A Crash Crisis Communications Course For The NFL

The NFL continues to be battered in the court of public opinion. Last week it was the Ray Rice saga and the “what did NFL Commissioner Roger Goodell know and when did he know it questions.’ This week it is outrage over Minnesota Viking Adrian Peterson who is facing criminal charges for spanking his four-year old son with a wooden stick that left welts. In addition, it is still grappling with bullying in the locker room, players driving drunk and carrying weapons, a lawsuit from concussions, and a drug and steroids policy that some consider outdated.  Add to this Dallas Cowboys’ owner, Jerry Jones being sued for sexual harassment.  And let’s not forget it is addressing how it will deal with its first openly gay player, Michael Sam.

We know that consumers are outraged and advertisers are beginning to distance themselves slightly from the NFL. Radisson Hotels announced that the chain was suspending its sponsorship with the Vikings over the Peterson case. NFL sponsor, Anheuser-Busch announced its displeasure and concern with the NFL. When sponsors start suspending sponsorships and distance the company from the embattled brand, it means the public relations damage is not being contained but is actually growing.

The NFL’s crisis response has been sadly lacking in dealing with the escalating crisis. NFL Commissioner Roger Goodell has been largely invisible since he was interviewed last week on CBS and then allegations surfaced that the NFL knew earlier than had been admitted about the Ray Rice video that showed him punching his now wife Janay. The league announced that former FBI Director Robert Mueller was heading an investigation into the Rice controversy and had made some hires to deal with the issue and public policy. Yet in all of this there has been no public face for the NFL in over a week. All announcements have been made via press release.

So what should the NFL do now to calm the storm?

  1. If Goodell is compromised from talking during the ongoing Mueller investigation have someone else speak on behalf of the NFL, preferably a female officer. The public expects during a crisis, a brand or company to have a public face addressing the media and currently the NFL has none.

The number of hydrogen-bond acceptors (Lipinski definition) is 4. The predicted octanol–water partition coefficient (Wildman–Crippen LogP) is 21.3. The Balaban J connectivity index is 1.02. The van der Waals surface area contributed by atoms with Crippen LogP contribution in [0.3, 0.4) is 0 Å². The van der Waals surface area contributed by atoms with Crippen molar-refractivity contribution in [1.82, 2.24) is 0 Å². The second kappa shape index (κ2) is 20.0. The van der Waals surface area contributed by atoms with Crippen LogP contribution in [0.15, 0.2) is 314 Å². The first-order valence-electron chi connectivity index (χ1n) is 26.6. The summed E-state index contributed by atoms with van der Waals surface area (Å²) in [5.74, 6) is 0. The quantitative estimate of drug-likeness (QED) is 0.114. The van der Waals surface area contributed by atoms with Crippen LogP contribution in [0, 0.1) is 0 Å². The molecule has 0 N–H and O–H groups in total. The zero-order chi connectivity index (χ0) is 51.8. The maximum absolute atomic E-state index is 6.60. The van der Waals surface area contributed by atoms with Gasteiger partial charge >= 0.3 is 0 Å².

2. Trump the number of senior level female officers within the NFL.       There are at least 17 in senior management in the NFL not even counting affiliated organizations.       Bringing this to the forefront will help dispel the idea that the NFL is anti-female.
  3. Ban Ray Rice from the NFL for life. His actions warrant it and will send a strong message of zero tolerance for domestic violence.
  4. Announce new stringent measures to deal with domestic violence and other issues the NFL is facing.
  5. Reassure sponsors that there are no other bombshells coming out. If there are, the NFL needs to get out in front and announce them before the media reports them, as well as how it is addressing the issues.
  6. Address policymakers and admit mistakes were made and outline what steps have been taken to correct them and ensure such things do not happen again.
  7. Apologize to fans for not upholding the standards and values fans expect of the NFL. This should be done through interviews and advertisements.
  8. Implement any recommendations the Mueller investigation recommends.
  9. Change the corporate culture within the NFL.
  10. Replace Roger Goodell with a new commissioner at the end of the season (unless the Mueller investigation proves that he knew of the Rice tape and lied, then terminate him at once) preferably with a high profile female with a clear mandate to clean up the NFL.

The NFL is facing a new public relations crisis weekly and the damage will continue until it takes some strong steps to address the issues directly. This crisis requires a fundamental change in how the NFL has been operating during the crisis. Sponsors and the public demand no less.

 

 

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